Some of Mr. Churchill’s broadcasts had been played on the mess wireless-set. Guy had found them painfully boastful and they had, most of them, been immediately followed by the news of some disaster, as though in retribution from the God of Kipling’s Recessional.
For Evelyn Waugh, World War II was not a great crusade, or the triumph of western democracies over tyranny. It was the moment (subsequent to the alliance with Stalin) when the West gave up its purpose entirely, and submitted to the whims of totalitarianism.
The hero of Sword of Honor is Guy Crouchback, scion of an ancient, noble Catholic family in England. As the last of his line, he has failed in his duties of succession through marrying a frivolous Protestant who divorced him and has since moved on to a couple other marriages. Now he can’t marry again under church law. World-weary, he is living in a villa in Italy when the war begins, and he goes home to England to volunteer for service. Eventually he finds a commission in the (fictional) Royal Halbardiers, and later transfers to a Commando unit. An official misapprehension of his status as a security risk generally keeps him out of action, and when he gets into it he gets involved in disasters. Gradually he grows disillusioned with the Great Cause, but he persists in quietly attempting to do his duty, in the midst of increasing absurdity.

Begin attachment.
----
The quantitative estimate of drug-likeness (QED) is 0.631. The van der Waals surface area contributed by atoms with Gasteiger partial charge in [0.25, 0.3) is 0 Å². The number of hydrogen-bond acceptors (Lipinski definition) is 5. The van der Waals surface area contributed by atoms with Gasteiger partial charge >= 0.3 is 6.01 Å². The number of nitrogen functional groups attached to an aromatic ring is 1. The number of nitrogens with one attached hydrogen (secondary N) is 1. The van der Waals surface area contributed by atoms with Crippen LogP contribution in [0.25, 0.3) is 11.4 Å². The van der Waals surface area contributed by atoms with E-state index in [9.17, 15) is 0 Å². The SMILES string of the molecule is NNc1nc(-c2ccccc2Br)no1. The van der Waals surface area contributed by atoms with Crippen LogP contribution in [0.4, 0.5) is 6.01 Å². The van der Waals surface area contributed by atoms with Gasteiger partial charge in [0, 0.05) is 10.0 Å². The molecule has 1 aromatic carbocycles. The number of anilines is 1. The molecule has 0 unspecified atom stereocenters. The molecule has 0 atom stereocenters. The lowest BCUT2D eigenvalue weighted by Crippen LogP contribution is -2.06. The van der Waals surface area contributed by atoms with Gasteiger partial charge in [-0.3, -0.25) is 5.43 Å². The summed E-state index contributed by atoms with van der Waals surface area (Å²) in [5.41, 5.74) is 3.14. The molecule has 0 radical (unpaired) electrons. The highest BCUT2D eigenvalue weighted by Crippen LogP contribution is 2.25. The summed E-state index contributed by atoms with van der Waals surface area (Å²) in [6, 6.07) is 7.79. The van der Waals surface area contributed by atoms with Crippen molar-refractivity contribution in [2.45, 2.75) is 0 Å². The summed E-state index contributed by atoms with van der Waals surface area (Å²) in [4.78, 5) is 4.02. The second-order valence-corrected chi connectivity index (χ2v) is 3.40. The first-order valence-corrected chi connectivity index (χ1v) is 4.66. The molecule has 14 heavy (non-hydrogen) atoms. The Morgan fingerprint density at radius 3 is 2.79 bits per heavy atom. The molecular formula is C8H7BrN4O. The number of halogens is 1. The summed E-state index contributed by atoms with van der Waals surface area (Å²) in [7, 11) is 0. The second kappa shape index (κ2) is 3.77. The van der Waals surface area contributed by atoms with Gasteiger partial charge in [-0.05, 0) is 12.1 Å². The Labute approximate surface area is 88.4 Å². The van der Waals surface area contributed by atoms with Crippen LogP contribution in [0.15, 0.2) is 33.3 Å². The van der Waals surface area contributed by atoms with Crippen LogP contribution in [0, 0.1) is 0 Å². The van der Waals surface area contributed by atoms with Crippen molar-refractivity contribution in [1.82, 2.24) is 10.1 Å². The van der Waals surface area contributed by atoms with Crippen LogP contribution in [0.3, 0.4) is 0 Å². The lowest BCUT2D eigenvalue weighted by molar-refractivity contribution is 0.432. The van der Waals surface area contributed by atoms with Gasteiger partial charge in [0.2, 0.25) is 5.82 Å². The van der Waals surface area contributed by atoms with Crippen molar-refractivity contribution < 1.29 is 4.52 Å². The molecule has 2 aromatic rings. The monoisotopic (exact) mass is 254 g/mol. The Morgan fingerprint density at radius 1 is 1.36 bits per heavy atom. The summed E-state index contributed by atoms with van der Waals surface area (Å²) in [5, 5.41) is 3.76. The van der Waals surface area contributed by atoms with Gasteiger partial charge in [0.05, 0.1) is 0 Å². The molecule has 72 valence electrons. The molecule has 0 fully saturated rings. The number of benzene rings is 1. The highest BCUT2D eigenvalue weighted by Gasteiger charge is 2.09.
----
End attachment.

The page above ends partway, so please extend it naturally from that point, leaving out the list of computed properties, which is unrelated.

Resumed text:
I was reminded of Joseph Heller’s Catch-22, in the sense that this is a darkly comic book about the insanity of war. Only Waugh’s presuppositions are very different from Heller’s. His hero longs for a reason to fight – even to die – but is denied it. There were also similarities to Graham Greene, another Catholic writer. But Greene admired the Communists and hated Americans, while Waugh loathes the Communists, and find Americans merely vulgar.
Sword of Honor can be very funny, but it’s also rather depressing. The writing, needless to say, is top drawer, with many memorable passages and a full cast of farcical characters.
Recommended, if you’re looking for this sort of thing.